Massachusetts Bay Colony

The Massachusetts Bay Colony was an English settlement on the east coast of America in the 17th century around the Massachusetts Bay, the northernmost of the several colonies reorganized as the Province of Massachusetts Bay. The lands of the settlement were located in southern New England, with initial settlements situated on two natural harbors and surrounding land about 15.4 miles apart—the areas around Salem and Boston. The territory nominally administered by the colony covered much of central New England, including portions of Massachusetts, New Hampshire, Connecticut. Territory claimed but never administered by the colonial government extended as far west as the Pacific Ocean; the Dutch colony of New Netherland disputed many of these claims, arguing that they held rights to land beyond Rhode Island up to the western side of Cape Cod, under the jurisdiction of Plymouth Colony at the time. The Massachusetts Bay Colony was founded by the owners of the Massachusetts Bay Company, which included investors in the failed Dorchester Company which had established a short-lived settlement on Cape Ann in 1623.

The colony was the company's second attempt at colonization. It was successful, with about 20,000 people migrating to New England in the 1630s; the population was Puritan, its governance was dominated by a small group of leaders who were influenced by Puritan teachings. Its governors were elected, the electorate were limited to freemen, examined for their religious views and formally admitted to the local church; as a consequence, the colonial leadership exhibited intolerance to other religious views, including Anglican and Baptist theologies. The colonists had good relationships with the local Indian populations, but frictions developed which led to the Pequot War and to King Philip's War, after which most of the Indians in southern New England made peace treaties with the colonists; the colony was economically successful, engaging in trade with the West Indies. A shortage of hard currency prompted it to establish a mint in 1652. Political differences with England after the English Restoration led to the revocation of the colonial charter in 1684.

King James II established the Dominion of New England in 1686 to bring all of the New England colonies under firmer crown control. The dominion collapsed after the Glorious Revolution of 1688 deposed James, the Massachusetts Bay Colony reverted to rule under the revoked charter until 1691, when a new charter was issued for the Province of Massachusetts Bay; this province combined the Massachusetts Bay territories with those of the Plymouth Colony and proprietary holdings on Nantucket and Martha's Vineyard. Sir William Phips formally took charge of the new province. Prior to the arrival of European colonists on the eastern shore of New England, the area around Massachusetts Bay was the territory of several Algonquian-speaking tribes, including the Massachusetts and Wampanoags; the Pennacooks occupied the Merrimack River valley to the north, the Nipmucs and Mahicans occupied the western lands of Massachusetts, although some of those tribes were under tribute to the Mohawks, who were expanding aggressively from upstate New York.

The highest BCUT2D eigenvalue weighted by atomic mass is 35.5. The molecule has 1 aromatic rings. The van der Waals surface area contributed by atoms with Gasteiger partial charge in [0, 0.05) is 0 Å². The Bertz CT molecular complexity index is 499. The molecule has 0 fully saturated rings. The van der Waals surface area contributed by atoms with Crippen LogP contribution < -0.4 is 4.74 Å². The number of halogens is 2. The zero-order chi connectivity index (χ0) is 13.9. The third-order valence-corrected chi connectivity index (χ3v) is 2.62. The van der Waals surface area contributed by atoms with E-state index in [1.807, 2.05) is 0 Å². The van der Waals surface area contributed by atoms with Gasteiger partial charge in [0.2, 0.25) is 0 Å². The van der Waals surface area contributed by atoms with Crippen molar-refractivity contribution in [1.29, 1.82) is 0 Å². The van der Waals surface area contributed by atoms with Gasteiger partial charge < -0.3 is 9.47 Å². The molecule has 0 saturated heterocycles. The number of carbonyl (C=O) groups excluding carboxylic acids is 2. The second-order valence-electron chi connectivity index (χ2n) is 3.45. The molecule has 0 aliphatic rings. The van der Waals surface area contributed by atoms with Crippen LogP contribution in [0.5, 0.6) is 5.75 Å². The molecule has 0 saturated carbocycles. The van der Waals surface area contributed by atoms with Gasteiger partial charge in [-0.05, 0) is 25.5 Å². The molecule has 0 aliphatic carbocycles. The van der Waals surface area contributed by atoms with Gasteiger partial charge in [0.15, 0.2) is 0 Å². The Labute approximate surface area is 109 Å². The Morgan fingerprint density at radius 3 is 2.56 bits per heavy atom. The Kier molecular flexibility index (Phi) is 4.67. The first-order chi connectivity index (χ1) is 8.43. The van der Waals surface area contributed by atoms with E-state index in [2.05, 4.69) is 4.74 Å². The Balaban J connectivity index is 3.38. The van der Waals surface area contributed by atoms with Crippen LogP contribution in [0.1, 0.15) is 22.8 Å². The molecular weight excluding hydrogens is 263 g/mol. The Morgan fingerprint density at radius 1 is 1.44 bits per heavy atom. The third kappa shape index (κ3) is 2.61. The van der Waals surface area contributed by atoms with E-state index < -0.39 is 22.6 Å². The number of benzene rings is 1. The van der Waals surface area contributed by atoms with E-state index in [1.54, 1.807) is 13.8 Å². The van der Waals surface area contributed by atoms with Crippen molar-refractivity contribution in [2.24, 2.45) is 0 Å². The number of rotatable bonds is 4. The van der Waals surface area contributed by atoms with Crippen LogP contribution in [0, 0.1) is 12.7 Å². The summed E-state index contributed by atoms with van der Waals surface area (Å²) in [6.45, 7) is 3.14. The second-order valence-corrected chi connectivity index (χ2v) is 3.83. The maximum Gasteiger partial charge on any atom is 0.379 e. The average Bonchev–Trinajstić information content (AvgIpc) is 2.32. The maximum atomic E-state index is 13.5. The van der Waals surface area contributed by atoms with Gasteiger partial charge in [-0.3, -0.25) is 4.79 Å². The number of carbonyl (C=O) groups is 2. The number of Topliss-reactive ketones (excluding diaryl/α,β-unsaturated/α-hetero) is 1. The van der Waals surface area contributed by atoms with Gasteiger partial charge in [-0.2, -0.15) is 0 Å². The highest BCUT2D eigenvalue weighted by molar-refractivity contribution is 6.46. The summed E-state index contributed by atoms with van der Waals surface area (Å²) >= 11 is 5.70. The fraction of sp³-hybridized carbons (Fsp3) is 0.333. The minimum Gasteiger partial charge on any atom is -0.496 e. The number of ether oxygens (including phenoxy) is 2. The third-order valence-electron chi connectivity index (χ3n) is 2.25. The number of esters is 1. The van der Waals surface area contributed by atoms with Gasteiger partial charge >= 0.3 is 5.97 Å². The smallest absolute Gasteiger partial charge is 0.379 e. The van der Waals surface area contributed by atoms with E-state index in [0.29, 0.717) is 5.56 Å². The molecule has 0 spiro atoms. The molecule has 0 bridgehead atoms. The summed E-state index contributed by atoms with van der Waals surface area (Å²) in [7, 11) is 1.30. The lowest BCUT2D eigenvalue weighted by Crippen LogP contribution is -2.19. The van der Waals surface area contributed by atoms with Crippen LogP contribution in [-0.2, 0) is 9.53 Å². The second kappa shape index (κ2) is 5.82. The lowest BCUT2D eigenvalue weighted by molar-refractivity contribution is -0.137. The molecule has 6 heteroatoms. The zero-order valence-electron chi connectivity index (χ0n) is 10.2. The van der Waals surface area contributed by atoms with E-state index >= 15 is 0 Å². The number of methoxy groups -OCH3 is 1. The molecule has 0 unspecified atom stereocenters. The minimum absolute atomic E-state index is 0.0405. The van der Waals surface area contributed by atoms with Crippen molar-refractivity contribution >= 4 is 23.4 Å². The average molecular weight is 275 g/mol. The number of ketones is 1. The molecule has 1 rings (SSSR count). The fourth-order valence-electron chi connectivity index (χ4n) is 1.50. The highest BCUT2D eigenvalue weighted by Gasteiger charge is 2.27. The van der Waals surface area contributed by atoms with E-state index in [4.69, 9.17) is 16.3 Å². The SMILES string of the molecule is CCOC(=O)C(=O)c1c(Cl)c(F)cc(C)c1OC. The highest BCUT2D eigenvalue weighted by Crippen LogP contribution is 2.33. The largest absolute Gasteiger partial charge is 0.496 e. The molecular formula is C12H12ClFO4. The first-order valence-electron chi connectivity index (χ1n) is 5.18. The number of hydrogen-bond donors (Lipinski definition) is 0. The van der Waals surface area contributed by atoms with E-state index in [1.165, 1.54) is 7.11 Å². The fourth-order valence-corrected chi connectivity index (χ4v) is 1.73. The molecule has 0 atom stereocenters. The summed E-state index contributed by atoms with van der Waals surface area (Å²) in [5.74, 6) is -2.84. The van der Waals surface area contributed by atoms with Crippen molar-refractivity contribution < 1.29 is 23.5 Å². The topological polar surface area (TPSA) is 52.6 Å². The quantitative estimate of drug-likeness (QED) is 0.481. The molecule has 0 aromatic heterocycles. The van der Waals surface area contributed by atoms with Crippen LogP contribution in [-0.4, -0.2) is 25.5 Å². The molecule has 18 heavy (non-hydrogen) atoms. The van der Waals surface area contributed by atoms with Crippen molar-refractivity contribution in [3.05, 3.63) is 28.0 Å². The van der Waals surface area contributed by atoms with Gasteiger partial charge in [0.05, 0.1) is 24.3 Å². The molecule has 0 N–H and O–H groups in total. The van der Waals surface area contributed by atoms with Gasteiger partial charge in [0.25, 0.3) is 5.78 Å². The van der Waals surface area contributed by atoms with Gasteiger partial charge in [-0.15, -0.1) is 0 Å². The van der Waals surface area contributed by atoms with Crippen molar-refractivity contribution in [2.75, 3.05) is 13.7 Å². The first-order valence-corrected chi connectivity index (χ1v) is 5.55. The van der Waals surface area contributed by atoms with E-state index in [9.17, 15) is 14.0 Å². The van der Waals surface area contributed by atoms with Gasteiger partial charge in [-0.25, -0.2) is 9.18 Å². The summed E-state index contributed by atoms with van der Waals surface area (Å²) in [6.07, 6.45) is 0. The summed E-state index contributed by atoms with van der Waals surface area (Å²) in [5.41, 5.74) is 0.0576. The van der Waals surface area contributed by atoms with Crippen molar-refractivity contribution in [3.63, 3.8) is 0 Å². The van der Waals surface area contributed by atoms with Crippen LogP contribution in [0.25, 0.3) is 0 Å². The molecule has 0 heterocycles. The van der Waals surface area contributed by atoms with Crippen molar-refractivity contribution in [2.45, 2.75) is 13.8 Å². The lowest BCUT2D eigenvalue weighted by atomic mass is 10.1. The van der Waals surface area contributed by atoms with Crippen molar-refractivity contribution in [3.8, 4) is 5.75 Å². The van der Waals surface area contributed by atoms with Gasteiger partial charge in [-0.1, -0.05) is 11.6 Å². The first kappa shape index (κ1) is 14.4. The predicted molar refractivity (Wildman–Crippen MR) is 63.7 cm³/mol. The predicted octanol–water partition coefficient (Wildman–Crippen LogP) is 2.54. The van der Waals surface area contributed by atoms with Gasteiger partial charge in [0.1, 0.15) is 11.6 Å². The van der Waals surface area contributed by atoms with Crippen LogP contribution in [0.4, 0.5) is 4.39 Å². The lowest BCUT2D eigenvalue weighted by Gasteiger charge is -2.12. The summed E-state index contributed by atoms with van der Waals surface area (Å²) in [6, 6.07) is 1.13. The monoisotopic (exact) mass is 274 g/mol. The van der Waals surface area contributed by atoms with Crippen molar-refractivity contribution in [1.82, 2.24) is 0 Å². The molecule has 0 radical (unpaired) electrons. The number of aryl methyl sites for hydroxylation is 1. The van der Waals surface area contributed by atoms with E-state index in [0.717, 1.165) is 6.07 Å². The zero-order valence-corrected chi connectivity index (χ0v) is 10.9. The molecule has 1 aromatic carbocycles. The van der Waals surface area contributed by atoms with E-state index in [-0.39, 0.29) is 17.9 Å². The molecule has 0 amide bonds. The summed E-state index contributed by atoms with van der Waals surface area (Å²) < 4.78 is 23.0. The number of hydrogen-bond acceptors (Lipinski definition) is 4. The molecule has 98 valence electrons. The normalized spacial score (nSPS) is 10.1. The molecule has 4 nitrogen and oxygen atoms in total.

The total Indian population in 1620 has been estimated to be 7,000. This number was larger as late as 1616; the land-use patterns of the Indians included plots cleared for agricultural purposes and woodland territories for hunting game. Land divisions among the tribes were well understood. During the early 17th century, several European explorers charted the area, including Samuel de Champlain and John Smith. Plans began in 1606 for the first permanent British settlements on the east coast of North America. On April 10, 1606, King James I of England granted a charter forming two joint-stock companies. Neither of these corporations was given a name by this charter, but the territories were named as the "first Colony" and "second Colony", over which they were authorized to settle and to govern. Under this charter, the "first Colony" and the "second Colony" were to be ruled by a Council composed of 13 individuals in each colony; the charter provided for an additional council of 13 persons named "Council of Virginia" which had overarching responsibility for the combined enterprise.